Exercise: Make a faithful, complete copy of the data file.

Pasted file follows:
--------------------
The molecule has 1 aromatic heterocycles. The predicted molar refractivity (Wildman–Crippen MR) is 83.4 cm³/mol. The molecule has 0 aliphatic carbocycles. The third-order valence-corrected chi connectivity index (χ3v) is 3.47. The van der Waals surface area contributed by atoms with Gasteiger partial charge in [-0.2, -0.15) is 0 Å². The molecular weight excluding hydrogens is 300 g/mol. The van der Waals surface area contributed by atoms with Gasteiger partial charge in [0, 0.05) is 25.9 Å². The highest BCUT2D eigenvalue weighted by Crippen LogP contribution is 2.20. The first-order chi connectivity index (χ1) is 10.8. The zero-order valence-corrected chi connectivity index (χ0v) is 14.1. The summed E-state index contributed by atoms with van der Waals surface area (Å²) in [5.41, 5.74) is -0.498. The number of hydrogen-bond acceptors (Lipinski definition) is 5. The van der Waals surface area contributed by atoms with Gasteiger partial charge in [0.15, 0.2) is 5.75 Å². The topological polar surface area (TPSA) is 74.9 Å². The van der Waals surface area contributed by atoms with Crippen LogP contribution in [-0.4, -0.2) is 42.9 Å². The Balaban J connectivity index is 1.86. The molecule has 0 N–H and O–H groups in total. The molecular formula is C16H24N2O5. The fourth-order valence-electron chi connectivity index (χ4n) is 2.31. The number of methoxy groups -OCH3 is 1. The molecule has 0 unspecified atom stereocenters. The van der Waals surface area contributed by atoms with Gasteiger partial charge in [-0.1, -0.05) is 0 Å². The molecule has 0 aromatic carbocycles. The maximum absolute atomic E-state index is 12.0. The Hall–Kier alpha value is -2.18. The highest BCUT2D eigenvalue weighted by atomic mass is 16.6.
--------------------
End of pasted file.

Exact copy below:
The molecule has 1 aromatic heterocycles. The predicted molar refractivity (Wildman–Crippen MR) is 83.4 cm³/mol. The molecule has 0 aliphatic carbocycles. The third-order valence-corrected chi connectivity index (χ3v) is 3.47. The van der Waals surface area contributed by atoms with Gasteiger partial charge in [-0.2, -0.15) is 0 Å². The molecular weight excluding hydrogens is 300 g/mol. The van der Waals surface area contributed by atoms with Gasteiger partial charge in [0, 0.05) is 25.9 Å². The highest BCUT2D eigenvalue weighted by Crippen LogP contribution is 2.20. The first-order chi connectivity index (χ1) is 10.8. The zero-order valence-corrected chi connectivity index (χ0v) is 14.1. The summed E-state index contributed by atoms with van der Waals surface area (Å²) in [5.41, 5.74) is -0.498. The number of hydrogen-bond acceptors (Lipinski definition) is 5. The van der Waals surface area contributed by atoms with Gasteiger partial charge in [0.15, 0.2) is 5.75 Å². The topological polar surface area (TPSA) is 74.9 Å². The van der Waals surface area contributed by atoms with Crippen LogP contribution in [-0.4, -0.2) is 42.9 Å². The Balaban J connectivity index is 1.86. The molecule has 0 N–H and O–H groups in total. The molecular formula is C16H24N2O5. The fourth-order valence-electron chi connectivity index (χ4n) is 2.31. The number of methoxy groups -OCH3 is 1. The molecule has 0 unspecified atom stereocenters. The van der Waals surface area contributed by atoms with Gasteiger partial charge in [-0.1, -0.05) is 0 Å². The molecule has 0 aromatic carbocycles. The maximum absolute atomic E-state index is 12.0. The Hall–Kier alpha value is -2.18. The highest BCUT2D eigenvalue weighted by atomic mass is 16.6.